Hyatt, Starwood and Marriott all began offering free Wi-Fi this year — but there are still several holdouts.
It’s been the year of sort-of-free hotel Wi-Fi. Earlier this year the premium brands of Mariott and Starwood Hotels began offering free connections to guests — if they had a loyalty membership and booked direct. Hyatt tossed in Internet for all guests with no extra requirements.
“We can’t continue to differentiate and innovate our guest experiences when we’re charging some guests for the technology that powers future improvements,” wrote Kristine Rose, Hyatt’s vice president of brands, in a blog post last December.
It’s the continued industry thrashing over whether to help guests get on the Internet without helping themselves to additional fees.
While hotel companies like Shangri-La offer free high-quality Internet access, some premium chains only drop the connection charge under special conditions. When room rates start at $300 or more a night, asking another $15 or $20 to go online can seem … grasping.
Who is still charging — and how much? Here is a rundown, with information coming directly from the companies or corporate websites:
Free access to only to loyalty club members. Non-members pay between $10 and $15 a day, although some of its hotels offer free access to all guests.
- Four Seasons:
Free basic Internet service — for four devices to check email or basic surfing, although the speed could probably support streaming video — at 90% of its hotels and resorts. If you want six times the bandwidth for six devices, a typical charge would be $20 a day.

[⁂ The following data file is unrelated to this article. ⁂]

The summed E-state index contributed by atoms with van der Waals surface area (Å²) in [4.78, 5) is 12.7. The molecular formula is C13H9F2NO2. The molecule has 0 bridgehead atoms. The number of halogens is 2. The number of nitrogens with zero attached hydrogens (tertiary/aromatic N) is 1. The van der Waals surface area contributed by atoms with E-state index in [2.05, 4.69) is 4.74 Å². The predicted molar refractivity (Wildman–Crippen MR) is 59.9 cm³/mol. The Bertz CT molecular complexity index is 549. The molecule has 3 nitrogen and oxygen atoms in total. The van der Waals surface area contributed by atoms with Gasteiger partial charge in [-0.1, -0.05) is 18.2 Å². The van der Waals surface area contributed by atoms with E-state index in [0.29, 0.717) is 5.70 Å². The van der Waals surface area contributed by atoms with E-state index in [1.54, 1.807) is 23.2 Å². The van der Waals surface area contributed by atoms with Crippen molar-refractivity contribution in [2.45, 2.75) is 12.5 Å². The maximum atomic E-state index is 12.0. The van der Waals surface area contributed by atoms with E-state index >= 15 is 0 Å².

Some of the more economical, hotel brands offer free Wi-Fi. Guests at pricier brands must be third or fourth tier loyalty program members for free Internet or pay a fee “competitive within the market” that depends on the specific hotel.
As of February this year, free standard Internet to all customers across all its brands.
- Mandarin Oriental hotels:
Offer free premium Internet connections to guests who create an online personal profile and book directly. Otherwise, daily rates are $12 to $20.
Offers free Wi-Fi not only in guest rooms and public spaces, but in its own car service fleet.
- Ritz-Carlton (owned by Marriott)
Offers free access at participating properties for loyalty card members who book directly. Otherwise, prices can run from $12.95 to $16.95 a day.
Offers free Internet access to all guests and also provides service in its fleet of hotel cars.
For perspective, Starbucks stopped charging for Wi-Fi access in 2008. At least 64% of hotels offer free Wi-Fi, according to HotelChatter.
Free in-room Internet access was ranked the second most important factor after room cost in choosing a hotel. Property-wide free access was the fourth most important factor. Charging for Internet is a vexation.
Why are chains charging for it? Because they can. It is a source of revenue. For many hotels, that’s something they’re not willing to give up.
As for chains that differentiate between loyalty club members and other guests, Mandarin Oriental told us the income “allows us to continue to invest in higher levels of bandwidth in our hotels,” which can make or break Wi-Fi experience and a customer’s satisfaction. Guests who create profiles get free access because “establishing a direct relationship is of tremendous value to us.” And according to a Marriott spokesperson, “Free Wi-Fi is a meaningful way to reward our most loyal customers and continue to attract next-gen travelers.”
As several experts said, the loyalty program membership and direct booking hurdles provide behavioural incentives: better information for hotel marketing and the removal of commissions otherwise paid to travel agents or online booking sites.
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resource references: Fortune